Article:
Decisions on the run

Philadelphia Police Commissioner Charles H. Ramsey.

It’s been almost five years since the Philadelphia Police Department’s own integrity officer called for establishing a foot-pursuit policy when suspects flee. Despite deaths, shootings, and a lawsuit, there are still no guidelines.

The inaction may result in a steep price paid in lives — to both civilians and police officers — and legal judgments against the city when foot chases go wrong.

Indeed, a federal lawsuit on behalf of a man shot and killed following a foot chase in 2006 contends that a pursuit policy could have helped avoid the incident.

In addition to monetary damages, the lawsuit, by the family of Raymond Pelzer, could force the city to implement foot-pursuit guidelines. But why wait — especially when police officers’ lives could depend upon it?
Pelzer, 25, was shot when he reached for a cell phone while cornered after a chase. Such adrenaline-charged pursuits also can endanger officers.

The fatal shooting last year of Sgt. Patrick McDonald followed a foot chase. The convicted felon who killed McDonald was later shot and killed by another officer.

Officers face even greater risks during car chases — again, an area where the Police Department has opted not to adopt the most sensible policy. That would be to ban car chases, given the city’s dense streets and inherent risks to motorists and pedestrians.

The lack of a zero-tolerance policy on car chases is all the more surprising, since the Police Department has lost two officers in chase crashes since Commissioner Charles H. Ramsey arrived. Officer Isabel Nazario and Sgt. Timothy Simpson both died in wrecks resulting from hot pursuits.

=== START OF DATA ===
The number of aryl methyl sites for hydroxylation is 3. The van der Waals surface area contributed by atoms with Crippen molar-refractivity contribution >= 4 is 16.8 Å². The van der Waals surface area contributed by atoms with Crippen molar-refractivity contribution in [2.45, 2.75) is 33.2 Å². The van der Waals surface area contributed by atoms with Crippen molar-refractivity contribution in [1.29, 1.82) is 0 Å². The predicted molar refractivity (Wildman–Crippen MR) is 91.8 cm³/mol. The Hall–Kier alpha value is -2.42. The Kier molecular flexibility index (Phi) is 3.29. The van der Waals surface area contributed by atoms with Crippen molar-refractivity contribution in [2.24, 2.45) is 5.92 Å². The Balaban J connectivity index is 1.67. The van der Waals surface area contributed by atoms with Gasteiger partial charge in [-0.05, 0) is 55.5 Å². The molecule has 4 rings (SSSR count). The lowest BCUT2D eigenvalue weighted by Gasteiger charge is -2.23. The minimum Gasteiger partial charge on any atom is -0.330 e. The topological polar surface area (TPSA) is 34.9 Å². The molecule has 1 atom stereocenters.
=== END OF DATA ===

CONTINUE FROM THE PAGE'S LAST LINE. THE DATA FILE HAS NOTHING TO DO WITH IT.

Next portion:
With foot chases, it’s not merely the vagaries of traffic patterns that threaten lives. The chases often result in dangerous confrontations with suspects in which police are more likely to have to shoot.

A 2005 report by the department’s then-integrity officer, Ellen Green-Ceisler, found nearly half of all police shootings over a five-year period occurred following foot chases. Green-Ceisler, since elected as a city judge, recommended the department set guidelines for chases and ban questionable foot-pursuit tactics.

Ramsey took over well after the report came out, but nonetheless has decided not to handcuff officers in chase situations. At least officers do receive training on foot chases.

The Police Department doesn’t embrace reform easily. In similar fashion, civilian complaints about police officers like the one who shot and killed an unarmed Port Richmond man Nov. 21 seem to produce few results. The upshot instead has been to not replace the integrity officer, who shined a light on problems and was criticized by former

Commissioner Sylvester Johnson and then-Mayor John F. Street.

On dangerous foot chases, the police should implement a policy rather than make it up on the run.